Help a slightly older person please

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stantongrouse

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#1  Edited By stantongrouse

Hi! I feel old. Although I am younger than most politicians I am older than what the industry tells us is the average age of people who regularly play games. Anyway, I finally got a PC that can play games more intense than solitaire so have been enjoying all the millions of Humble Bundle games in my back catalogue, yay! Previously, the only online game I had played to any extent was the fantastically anonymous Destiny, which I quite liked. Other than that, I have literally no experience with the online games community, being playing, forums or reviewing/commenting on games. Weird perhaps, but when you grow up on C64 and Spectrum games and magazines moving through several offline consoles it's just not something I ever bothered with.

So my question, to the Giantbomb hive mind is, how do you all deal with it?

Seriously. I wrote a review for a game that made me think about it a lot and since then woke up every morning to a list of people who've kindly taken the time to abuse me about so many, many things. If I have played a game where my Steam profile name is obvious online, again, abuse for either being too rubbish or being a "insert massively offensive term here". Now, I am not so naïve to not know that there is some unpleasantness out there regarding these things, I know from the GB podcasts some communities can be pretty toxic. But I am guessing that most of you all out there are putting up with this sort of thing too - doesn't it start to get under your skin?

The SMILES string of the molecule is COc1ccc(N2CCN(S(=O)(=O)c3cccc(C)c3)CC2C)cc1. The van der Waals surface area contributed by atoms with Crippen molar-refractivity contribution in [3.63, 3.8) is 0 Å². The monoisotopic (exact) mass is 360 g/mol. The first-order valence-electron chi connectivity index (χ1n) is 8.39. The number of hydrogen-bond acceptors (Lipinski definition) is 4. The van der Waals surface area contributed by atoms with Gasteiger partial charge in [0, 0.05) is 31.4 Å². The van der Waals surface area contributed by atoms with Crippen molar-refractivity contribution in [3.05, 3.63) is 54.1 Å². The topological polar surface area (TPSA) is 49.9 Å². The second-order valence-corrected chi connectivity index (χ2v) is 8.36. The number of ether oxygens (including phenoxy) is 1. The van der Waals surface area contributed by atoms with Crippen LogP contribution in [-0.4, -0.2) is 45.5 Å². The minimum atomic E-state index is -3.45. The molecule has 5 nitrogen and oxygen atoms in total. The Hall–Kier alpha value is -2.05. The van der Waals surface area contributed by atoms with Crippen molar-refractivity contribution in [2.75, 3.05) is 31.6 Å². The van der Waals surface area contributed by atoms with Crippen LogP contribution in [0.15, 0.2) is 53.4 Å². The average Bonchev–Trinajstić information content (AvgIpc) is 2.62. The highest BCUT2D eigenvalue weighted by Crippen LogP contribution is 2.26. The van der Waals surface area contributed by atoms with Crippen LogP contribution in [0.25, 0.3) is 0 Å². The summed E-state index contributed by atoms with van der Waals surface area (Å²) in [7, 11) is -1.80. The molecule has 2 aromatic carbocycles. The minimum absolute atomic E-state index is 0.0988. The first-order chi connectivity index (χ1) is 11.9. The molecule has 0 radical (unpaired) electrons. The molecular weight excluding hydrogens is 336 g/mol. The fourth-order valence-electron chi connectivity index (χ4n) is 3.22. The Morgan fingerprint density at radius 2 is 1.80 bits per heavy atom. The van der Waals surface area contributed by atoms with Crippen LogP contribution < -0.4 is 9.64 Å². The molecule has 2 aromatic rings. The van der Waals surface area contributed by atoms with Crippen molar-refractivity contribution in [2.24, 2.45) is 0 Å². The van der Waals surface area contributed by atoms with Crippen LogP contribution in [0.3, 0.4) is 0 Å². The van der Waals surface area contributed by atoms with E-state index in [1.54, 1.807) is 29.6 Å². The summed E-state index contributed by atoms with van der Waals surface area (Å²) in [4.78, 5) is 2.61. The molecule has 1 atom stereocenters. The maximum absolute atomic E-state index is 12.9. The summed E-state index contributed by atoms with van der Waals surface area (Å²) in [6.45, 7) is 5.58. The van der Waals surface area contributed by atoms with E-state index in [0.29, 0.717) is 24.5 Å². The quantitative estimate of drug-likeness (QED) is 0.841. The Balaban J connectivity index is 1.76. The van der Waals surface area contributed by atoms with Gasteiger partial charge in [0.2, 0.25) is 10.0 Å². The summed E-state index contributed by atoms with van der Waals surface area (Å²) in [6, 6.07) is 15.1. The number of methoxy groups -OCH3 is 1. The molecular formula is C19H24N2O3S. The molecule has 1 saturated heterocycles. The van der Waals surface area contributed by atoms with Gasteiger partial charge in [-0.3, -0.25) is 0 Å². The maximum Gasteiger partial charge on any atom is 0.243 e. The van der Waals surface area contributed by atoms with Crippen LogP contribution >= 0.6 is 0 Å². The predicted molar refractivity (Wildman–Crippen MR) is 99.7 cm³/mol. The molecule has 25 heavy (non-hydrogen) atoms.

Aside from how you deal with it, how do you avoid it? Non of my IRL friends play games anymore or if they do it's friends on the couch gaming. Coming into this a bit later in life, is there a pain free way to find normal people to hop onto a game with?

I am fully aware I might be called out for being overly sensitive about things, I probably am. But then I used to teach prisoners, and that was a pleasure compared to some of the things online gaming has chucked at me.

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TobbRobb

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What game was the review for and what was the tone of it? You might've hit a sore spot for some community that flipped out.